In the Acadia Repertory Theatre production of “The Strange Case of Dr. Jekyll and Mr. Hyde,” Jonathan Wells, David Blais, Mary Paola and Frank Bachman, back, play Edward Hyde, Bernard Hope plays Henry Jekyll, and Hannah Kulus plays Elizabeth Jelkes. The show runs through July 24. PHOTO COURTESY OF ACADIA REPERTORY

Frightfully good fun offered at Acadia Rep

MOUNT DESERT — “The Strange Case of Dr. Jekyll and Mr. Hyde,” Robert Louis Stevenson’s 19th-century tale about the battle of good vs. evil in man’s psyche, is a familiar tale.

In an era in which we are entertained by blood-thirsty fare featuring aliens and serial killers galore, the spectacle of a man transformed from a mild-mannered doctor into a raging fiend is, frankly, a bit ho-hum. But playwright Jeffrey Hatcher has sharpened the blade of this old theme nicely with his adaption of “Dr. Jekyll and Mr. Hyde,” currently playing at the Acadia Rep in Somesville.

Hatcher’s script emphasizes the chemically induced split of Jekyll’s personality by having four very different actors play the character. Most of these other actors also play several other roles in the play. One might think it would get terribly confusing, but with the help of some clever prop devices, once you get the hang of what’s going on, it’s really quite easy to figure out who’s who.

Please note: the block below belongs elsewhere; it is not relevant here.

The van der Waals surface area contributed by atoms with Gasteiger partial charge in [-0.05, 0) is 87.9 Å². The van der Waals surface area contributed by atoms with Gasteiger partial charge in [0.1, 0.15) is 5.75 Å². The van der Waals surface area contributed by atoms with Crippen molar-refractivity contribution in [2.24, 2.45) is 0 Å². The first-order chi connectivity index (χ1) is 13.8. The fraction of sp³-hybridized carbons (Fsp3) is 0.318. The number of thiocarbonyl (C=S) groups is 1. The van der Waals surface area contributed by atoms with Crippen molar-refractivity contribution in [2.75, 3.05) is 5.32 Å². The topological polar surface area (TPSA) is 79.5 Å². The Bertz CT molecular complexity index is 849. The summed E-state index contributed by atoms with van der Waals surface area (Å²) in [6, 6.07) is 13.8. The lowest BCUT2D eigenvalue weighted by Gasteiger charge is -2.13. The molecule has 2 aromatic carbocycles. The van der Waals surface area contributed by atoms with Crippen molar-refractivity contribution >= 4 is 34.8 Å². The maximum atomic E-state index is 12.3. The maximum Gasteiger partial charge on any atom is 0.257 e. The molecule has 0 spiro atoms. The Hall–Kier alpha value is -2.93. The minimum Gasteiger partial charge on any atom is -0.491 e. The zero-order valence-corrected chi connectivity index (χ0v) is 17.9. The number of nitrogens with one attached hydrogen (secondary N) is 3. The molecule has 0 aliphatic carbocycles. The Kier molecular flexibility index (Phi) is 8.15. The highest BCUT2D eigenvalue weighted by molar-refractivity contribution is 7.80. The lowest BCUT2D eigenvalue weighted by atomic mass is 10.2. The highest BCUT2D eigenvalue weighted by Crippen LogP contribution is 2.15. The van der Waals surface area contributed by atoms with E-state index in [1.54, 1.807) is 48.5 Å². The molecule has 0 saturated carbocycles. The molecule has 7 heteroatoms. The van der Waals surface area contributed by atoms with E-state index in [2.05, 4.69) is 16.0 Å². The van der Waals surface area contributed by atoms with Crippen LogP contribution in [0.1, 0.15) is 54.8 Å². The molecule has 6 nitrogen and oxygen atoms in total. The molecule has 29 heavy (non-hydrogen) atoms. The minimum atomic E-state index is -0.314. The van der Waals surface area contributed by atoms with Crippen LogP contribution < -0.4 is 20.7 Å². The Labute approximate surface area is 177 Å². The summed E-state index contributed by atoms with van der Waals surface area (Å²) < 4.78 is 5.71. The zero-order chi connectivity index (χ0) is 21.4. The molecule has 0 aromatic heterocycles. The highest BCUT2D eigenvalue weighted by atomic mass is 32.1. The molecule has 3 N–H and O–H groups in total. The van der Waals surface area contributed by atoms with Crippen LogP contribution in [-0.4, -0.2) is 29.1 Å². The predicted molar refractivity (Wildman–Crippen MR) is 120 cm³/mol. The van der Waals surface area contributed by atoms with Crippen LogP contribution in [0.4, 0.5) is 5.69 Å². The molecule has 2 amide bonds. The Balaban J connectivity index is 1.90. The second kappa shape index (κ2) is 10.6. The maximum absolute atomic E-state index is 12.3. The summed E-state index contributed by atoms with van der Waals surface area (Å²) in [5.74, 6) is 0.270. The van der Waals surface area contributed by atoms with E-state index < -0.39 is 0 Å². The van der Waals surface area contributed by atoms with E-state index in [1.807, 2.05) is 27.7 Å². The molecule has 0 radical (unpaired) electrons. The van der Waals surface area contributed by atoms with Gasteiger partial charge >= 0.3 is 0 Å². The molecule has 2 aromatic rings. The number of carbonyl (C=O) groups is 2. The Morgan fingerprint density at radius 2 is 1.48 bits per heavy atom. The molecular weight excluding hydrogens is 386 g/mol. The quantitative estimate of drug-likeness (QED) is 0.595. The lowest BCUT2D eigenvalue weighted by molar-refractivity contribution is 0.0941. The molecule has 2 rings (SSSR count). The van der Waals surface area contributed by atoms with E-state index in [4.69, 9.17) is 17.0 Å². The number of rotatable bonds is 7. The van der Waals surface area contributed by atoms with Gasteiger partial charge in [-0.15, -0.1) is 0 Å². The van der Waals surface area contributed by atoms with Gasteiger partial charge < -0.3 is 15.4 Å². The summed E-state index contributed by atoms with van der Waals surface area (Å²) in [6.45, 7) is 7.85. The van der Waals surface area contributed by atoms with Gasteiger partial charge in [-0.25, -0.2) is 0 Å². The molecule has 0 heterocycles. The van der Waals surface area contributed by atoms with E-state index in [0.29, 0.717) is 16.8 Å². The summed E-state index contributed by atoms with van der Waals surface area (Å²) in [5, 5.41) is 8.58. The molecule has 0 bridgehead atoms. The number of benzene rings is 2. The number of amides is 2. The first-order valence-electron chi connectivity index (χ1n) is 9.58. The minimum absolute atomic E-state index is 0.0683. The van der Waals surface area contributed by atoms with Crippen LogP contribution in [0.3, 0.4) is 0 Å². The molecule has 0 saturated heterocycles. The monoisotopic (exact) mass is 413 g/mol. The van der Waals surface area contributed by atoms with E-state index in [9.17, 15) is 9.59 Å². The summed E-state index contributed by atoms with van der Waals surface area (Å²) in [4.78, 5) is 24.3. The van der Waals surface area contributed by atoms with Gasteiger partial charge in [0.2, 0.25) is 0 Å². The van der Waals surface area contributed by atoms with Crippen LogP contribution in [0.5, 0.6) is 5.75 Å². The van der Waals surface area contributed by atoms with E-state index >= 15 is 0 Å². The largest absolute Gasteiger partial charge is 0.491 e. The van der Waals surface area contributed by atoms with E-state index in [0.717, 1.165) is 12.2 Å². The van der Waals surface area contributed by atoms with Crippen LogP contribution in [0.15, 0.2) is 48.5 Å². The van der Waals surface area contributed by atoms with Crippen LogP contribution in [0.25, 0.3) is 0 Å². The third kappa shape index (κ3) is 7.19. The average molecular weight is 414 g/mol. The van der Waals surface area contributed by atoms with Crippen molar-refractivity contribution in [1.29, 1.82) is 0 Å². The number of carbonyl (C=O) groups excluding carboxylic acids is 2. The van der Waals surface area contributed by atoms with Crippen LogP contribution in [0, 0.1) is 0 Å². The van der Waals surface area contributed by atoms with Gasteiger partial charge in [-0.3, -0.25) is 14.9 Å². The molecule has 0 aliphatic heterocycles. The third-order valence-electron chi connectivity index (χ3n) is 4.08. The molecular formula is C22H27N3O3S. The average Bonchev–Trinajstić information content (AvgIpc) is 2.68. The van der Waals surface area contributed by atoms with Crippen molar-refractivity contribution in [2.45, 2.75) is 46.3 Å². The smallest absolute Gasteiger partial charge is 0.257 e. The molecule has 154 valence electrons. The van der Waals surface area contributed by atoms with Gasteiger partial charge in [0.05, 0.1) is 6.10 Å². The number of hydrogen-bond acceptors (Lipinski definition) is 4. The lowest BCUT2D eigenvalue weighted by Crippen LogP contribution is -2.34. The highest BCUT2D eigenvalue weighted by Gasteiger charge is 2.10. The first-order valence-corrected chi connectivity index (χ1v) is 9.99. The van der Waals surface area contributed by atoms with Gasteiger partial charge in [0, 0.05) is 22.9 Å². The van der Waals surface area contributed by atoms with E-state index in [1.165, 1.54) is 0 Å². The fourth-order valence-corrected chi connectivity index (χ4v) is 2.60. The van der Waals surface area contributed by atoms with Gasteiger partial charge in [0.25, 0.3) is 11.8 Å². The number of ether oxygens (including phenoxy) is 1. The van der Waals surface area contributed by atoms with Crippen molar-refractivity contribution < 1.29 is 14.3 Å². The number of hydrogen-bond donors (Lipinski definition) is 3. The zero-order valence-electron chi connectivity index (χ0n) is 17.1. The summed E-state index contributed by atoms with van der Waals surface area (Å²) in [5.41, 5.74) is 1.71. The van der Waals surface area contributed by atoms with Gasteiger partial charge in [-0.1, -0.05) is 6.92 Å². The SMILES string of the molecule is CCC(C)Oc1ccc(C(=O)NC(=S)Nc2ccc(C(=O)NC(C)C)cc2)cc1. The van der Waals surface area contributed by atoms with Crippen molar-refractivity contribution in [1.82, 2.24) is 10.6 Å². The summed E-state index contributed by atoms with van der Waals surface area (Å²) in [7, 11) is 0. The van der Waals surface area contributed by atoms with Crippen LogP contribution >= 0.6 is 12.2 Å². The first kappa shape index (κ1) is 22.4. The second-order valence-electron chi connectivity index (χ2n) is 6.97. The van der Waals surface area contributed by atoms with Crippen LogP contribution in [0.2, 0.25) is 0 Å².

In Stevenson’s tale, there are several drawn-out subplots about the British class system and a romance between the good doctor and his goody-goody fiancée.

Hatcher has done away with most of that, although as in the original, the horrible Mr. Hyde is at first seen as a sort of vigilante righting the wrongs of a flawed society with blade and bludgeon.

The multiple-actor-as-Hyde approach heightens the horror and suspense of the play as we witness the doctor gradually becoming overwhelmed by the lust, rage, greed and sadism he has unleashed with his potion.

As Dr. Jekyll, Bernard Hope is most convincing as the cerebral, crusading scientist outraged at the spurious social assumptions colleagues make about their patients. Perhaps because director Mike Kissin has made most of the violent acts in the play stylized and symbolic rather than literal, Dr. Jekyll’s bestial side, when it eventually emerges, never seems all that scary or shocking.

The various avatars of Mr. Hyde, however, are pretty darn creepy. Frank Bachman transforms into a great, scowling, looming menace. David Blais epitomizes the devilishly handsome, womanizing side of Hyde who wins the heart of the lovely chambermaid Elizabeth (an excellent Hannah Kulus). Jonathan Wells is wonderful in a variety or roles, especially as the ghoulish cherub of a forensic examiner Dr. Lanyon and his wicked imp of a Hyde. Mount Desert Island High School student Mary Paola holds her own with all these pros in about a half a dozen roles ranging from a decorous butler to a doomed prostitute to a sly and seductive Hyde.

Elizabeth Braley’s costumes, like Jordan Johnson’s minimalist set, work perfectly to set the 19th-century tone without getting too fussy about it.

All in all, “Dr. Jekyll and Mr. Hyde,” which plays through Sunday, July 24, is frightfully good fun.

For information and tickets, call 244-7260.

Nan Lincoln

Nan Lincoln

The former arts editor at the Bar Harbor Times writes reviews and feature stories for The Ellsworth American and Mount Desert Islander.

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